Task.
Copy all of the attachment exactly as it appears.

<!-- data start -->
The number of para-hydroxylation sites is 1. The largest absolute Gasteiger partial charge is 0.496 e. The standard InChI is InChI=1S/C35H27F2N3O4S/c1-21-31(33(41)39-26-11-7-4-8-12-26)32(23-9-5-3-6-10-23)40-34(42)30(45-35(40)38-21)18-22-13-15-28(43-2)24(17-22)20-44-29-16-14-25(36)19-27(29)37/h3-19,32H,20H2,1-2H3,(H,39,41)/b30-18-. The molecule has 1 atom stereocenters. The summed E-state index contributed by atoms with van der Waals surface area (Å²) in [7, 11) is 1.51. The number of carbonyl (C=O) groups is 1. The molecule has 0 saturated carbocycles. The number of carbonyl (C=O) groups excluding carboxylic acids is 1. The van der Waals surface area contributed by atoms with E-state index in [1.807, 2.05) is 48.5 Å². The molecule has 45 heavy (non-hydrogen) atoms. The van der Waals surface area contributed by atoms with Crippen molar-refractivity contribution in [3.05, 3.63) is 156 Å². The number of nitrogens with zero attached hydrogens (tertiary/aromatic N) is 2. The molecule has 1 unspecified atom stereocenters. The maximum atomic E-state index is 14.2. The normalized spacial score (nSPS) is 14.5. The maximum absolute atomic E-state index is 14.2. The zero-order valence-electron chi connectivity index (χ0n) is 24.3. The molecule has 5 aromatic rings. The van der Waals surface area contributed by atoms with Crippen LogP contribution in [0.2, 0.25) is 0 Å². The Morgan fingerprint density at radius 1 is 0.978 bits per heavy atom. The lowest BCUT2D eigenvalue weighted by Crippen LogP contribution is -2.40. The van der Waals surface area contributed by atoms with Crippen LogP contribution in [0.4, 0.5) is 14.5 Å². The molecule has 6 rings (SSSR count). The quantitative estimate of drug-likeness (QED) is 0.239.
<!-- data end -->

The number of para-hydroxylation sites is 1. The largest absolute Gasteiger partial charge is 0.496 e. The standard InChI is InChI=1S/C35H27F2N3O4S/c1-21-31(33(41)39-26-11-7-4-8-12-26)32(23-9-5-3-6-10-23)40-34(42)30(45-35(40)38-21)18-22-13-15-28(43-2)24(17-22)20-44-29-16-14-25(36)19-27(29)37/h3-19,32H,20H2,1-2H3,(H,39,41)/b30-18-. The molecule has 1 atom stereocenters. The summed E-state index contributed by atoms with van der Waals surface area (Å²) in [7, 11) is 1.51. The number of carbonyl (C=O) groups is 1. The molecule has 0 saturated carbocycles. The number of carbonyl (C=O) groups excluding carboxylic acids is 1. The van der Waals surface area contributed by atoms with E-state index in [1.807, 2.05) is 48.5 Å². The molecule has 45 heavy (non-hydrogen) atoms. The van der Waals surface area contributed by atoms with Crippen molar-refractivity contribution in [3.05, 3.63) is 156 Å². The number of nitrogens with zero attached hydrogens (tertiary/aromatic N) is 2. The molecule has 1 unspecified atom stereocenters. The maximum atomic E-state index is 14.2. The normalized spacial score (nSPS) is 14.5. The maximum absolute atomic E-state index is 14.2. The zero-order valence-electron chi connectivity index (χ0n) is 24.3. The molecule has 5 aromatic rings. The van der Waals surface area contributed by atoms with Crippen LogP contribution in [0.2, 0.25) is 0 Å². The Morgan fingerprint density at radius 1 is 0.978 bits per heavy atom. The lowest BCUT2D eigenvalue weighted by Crippen LogP contribution is -2.40. The van der Waals surface area contributed by atoms with Crippen LogP contribution in [0.4, 0.5) is 14.5 Å². The molecule has 6 rings (SSSR count). The quantitative estimate of drug-likeness (QED) is 0.239.